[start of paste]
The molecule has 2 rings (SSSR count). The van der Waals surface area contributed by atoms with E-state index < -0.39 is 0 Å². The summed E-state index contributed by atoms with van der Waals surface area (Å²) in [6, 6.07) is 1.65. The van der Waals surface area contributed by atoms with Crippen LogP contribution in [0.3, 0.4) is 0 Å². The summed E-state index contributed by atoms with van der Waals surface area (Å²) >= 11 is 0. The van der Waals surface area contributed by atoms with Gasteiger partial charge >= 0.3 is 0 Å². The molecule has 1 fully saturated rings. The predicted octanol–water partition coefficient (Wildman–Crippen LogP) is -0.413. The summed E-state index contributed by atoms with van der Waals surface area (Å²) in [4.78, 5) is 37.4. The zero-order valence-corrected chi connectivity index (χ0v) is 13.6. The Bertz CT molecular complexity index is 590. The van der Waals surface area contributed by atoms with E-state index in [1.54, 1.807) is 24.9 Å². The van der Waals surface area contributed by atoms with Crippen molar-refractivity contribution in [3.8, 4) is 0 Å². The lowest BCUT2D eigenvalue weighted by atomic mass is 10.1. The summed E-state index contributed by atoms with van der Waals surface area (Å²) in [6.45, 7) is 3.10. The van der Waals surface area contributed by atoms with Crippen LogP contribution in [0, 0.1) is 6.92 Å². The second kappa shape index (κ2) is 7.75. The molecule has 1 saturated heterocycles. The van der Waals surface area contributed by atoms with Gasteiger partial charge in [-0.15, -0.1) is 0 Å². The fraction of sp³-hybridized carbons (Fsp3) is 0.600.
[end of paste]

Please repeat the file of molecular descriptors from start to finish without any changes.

The molecule has 2 rings (SSSR count). The van der Waals surface area contributed by atoms with E-state index < -0.39 is 0 Å². The summed E-state index contributed by atoms with van der Waals surface area (Å²) in [6, 6.07) is 1.65. The van der Waals surface area contributed by atoms with Crippen LogP contribution in [0.3, 0.4) is 0 Å². The summed E-state index contributed by atoms with van der Waals surface area (Å²) >= 11 is 0. The van der Waals surface area contributed by atoms with Gasteiger partial charge >= 0.3 is 0 Å². The molecule has 1 fully saturated rings. The predicted octanol–water partition coefficient (Wildman–Crippen LogP) is -0.413. The summed E-state index contributed by atoms with van der Waals surface area (Å²) in [4.78, 5) is 37.4. The zero-order valence-corrected chi connectivity index (χ0v) is 13.6. The Bertz CT molecular complexity index is 590. The van der Waals surface area contributed by atoms with E-state index in [1.54, 1.807) is 24.9 Å². The van der Waals surface area contributed by atoms with Crippen molar-refractivity contribution in [3.8, 4) is 0 Å². The lowest BCUT2D eigenvalue weighted by atomic mass is 10.1. The summed E-state index contributed by atoms with van der Waals surface area (Å²) in [6.45, 7) is 3.10. The van der Waals surface area contributed by atoms with Crippen LogP contribution in [0, 0.1) is 6.92 Å². The second kappa shape index (κ2) is 7.75. The molecule has 1 saturated heterocycles. The van der Waals surface area contributed by atoms with Gasteiger partial charge in [-0.15, -0.1) is 0 Å². The fraction of sp³-hybridized carbons (Fsp3) is 0.600.